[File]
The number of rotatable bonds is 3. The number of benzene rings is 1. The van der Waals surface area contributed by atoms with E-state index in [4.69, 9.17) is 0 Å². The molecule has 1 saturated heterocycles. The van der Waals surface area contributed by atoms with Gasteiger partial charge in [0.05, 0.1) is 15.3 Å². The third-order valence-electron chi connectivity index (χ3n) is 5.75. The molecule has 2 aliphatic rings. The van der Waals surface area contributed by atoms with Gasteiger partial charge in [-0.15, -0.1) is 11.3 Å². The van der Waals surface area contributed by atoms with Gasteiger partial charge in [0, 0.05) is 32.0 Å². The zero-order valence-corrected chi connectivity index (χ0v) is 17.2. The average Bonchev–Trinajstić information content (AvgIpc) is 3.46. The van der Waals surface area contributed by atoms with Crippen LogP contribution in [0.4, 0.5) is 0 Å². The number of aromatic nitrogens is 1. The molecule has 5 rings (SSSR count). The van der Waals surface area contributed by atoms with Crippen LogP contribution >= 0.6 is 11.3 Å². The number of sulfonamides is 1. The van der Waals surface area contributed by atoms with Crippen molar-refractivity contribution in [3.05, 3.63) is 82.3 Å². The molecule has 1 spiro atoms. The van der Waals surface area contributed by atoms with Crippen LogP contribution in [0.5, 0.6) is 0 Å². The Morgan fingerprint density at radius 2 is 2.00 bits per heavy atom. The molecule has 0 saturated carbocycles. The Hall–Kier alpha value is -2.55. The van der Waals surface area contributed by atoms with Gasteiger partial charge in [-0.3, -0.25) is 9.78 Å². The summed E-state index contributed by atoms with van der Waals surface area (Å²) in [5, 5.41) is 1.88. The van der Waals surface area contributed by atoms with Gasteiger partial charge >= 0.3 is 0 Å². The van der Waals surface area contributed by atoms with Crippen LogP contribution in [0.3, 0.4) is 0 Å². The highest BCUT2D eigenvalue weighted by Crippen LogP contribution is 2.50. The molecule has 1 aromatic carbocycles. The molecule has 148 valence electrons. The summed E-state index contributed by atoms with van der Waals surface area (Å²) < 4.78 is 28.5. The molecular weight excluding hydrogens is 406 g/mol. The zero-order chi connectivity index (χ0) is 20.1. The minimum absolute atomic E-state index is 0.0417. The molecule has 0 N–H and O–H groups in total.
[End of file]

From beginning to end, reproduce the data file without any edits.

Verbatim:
The number of rotatable bonds is 3. The number of benzene rings is 1. The van der Waals surface area contributed by atoms with E-state index in [4.69, 9.17) is 0 Å². The molecule has 1 saturated heterocycles. The van der Waals surface area contributed by atoms with Gasteiger partial charge in [0.05, 0.1) is 15.3 Å². The third-order valence-electron chi connectivity index (χ3n) is 5.75. The molecule has 2 aliphatic rings. The van der Waals surface area contributed by atoms with Gasteiger partial charge in [-0.15, -0.1) is 11.3 Å². The van der Waals surface area contributed by atoms with Gasteiger partial charge in [0, 0.05) is 32.0 Å². The zero-order valence-corrected chi connectivity index (χ0v) is 17.2. The average Bonchev–Trinajstić information content (AvgIpc) is 3.46. The van der Waals surface area contributed by atoms with Crippen LogP contribution in [0.4, 0.5) is 0 Å². The number of aromatic nitrogens is 1. The molecule has 5 rings (SSSR count). The van der Waals surface area contributed by atoms with Crippen LogP contribution >= 0.6 is 11.3 Å². The number of sulfonamides is 1. The van der Waals surface area contributed by atoms with Crippen molar-refractivity contribution in [3.05, 3.63) is 82.3 Å². The molecule has 1 spiro atoms. The van der Waals surface area contributed by atoms with Crippen LogP contribution in [0.5, 0.6) is 0 Å². The Morgan fingerprint density at radius 2 is 2.00 bits per heavy atom. The molecule has 0 saturated carbocycles. The Hall–Kier alpha value is -2.55. The van der Waals surface area contributed by atoms with Gasteiger partial charge in [-0.3, -0.25) is 9.78 Å². The summed E-state index contributed by atoms with van der Waals surface area (Å²) in [5, 5.41) is 1.88. The van der Waals surface area contributed by atoms with Gasteiger partial charge >= 0.3 is 0 Å². The van der Waals surface area contributed by atoms with Crippen LogP contribution in [0.3, 0.4) is 0 Å². The highest BCUT2D eigenvalue weighted by Crippen LogP contribution is 2.50. The molecule has 1 aromatic carbocycles. The molecule has 148 valence electrons. The summed E-state index contributed by atoms with van der Waals surface area (Å²) < 4.78 is 28.5. The molecular weight excluding hydrogens is 406 g/mol. The zero-order chi connectivity index (χ0) is 20.1. The minimum absolute atomic E-state index is 0.0417. The molecule has 0 N–H and O–H groups in total.